Bird Risk Behaviors and Fatalities at the Altamont Pass Wind Resource Area: Period of Performance: March 1998 - December 2000

Report

Title: Bird Risk Behaviors and Fatalities at the Altamont Pass Wind Resource Area: Period of Performance: March 1998 - December 2000
Publication Date:
December 01, 2003
Document Number: NREL/SR-500-33829
Pages: 92
Stressor:
Receptor:
Interactions:

Document Access

Website: External Link
Attachment: Access File
(1 MB)

Citation

Thelander, C.; Smallwood, K.; Rugge, L. (2003). Bird Risk Behaviors and Fatalities at the Altamont Pass Wind Resource Area: Period of Performance: March 1998 - December 2000. Report by BioResource Consultants. pp 92.
Abstract: 

It has been documented that wind turbine operations at the Altamont Pass Wind Resource Area kill large numbers of birds of multiple species, including raptors. We initiated a study that integrates research on bird behaviors, raptor prey availability, turbine design, inter-turbine distribution, landscape attributes, and range management practices to explain the variation in avian mortality at two levels of analysis: the turbine and the string of turbines. We found that inter-specific differences in intensities of use of airspace within close proximity did not explain the variation in mortality among species.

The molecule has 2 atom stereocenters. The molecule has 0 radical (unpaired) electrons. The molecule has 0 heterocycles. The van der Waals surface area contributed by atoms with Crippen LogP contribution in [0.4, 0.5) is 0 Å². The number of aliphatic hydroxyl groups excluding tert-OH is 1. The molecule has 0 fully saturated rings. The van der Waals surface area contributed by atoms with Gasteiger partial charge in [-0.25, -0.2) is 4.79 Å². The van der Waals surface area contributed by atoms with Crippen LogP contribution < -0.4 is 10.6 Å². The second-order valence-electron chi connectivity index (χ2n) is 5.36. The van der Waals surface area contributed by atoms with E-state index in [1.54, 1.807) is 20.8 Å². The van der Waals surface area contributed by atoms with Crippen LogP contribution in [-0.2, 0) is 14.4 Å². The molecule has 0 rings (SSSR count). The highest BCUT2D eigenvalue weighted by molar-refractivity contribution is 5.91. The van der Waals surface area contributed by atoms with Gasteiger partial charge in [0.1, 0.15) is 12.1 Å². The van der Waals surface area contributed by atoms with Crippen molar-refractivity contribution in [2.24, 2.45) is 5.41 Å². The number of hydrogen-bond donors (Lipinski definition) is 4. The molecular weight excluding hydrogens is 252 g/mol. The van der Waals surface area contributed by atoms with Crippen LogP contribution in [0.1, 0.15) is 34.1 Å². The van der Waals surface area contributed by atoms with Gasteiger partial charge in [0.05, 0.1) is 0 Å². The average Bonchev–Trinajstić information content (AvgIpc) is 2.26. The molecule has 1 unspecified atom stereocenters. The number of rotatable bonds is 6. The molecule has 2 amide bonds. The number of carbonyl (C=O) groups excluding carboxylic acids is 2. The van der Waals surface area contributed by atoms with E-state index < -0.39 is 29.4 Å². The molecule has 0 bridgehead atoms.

Unique suites of attributes relate to mortality of each species, so species-specific analyses are required to understand the factors that underlie turbine-caused fatalities. We found that golden eagles are killed by turbines located in the canyons and that rock piles produced during preparation of the wind tower laydown areas related positively to eagle mortality, perhaps due to the use of these rock piles as cover by desert cottontails. Other similar relationships between fatalities and environmental factors are identified and discussed. The tasks remaining to complete the project are summarized.

Find Tethys on InstagramFind Tethys on FacebookFind Tethys on Twitter
 
CAPTCHA
This question is for testing whether or not you are a human visitor and to prevent automated spam submissions.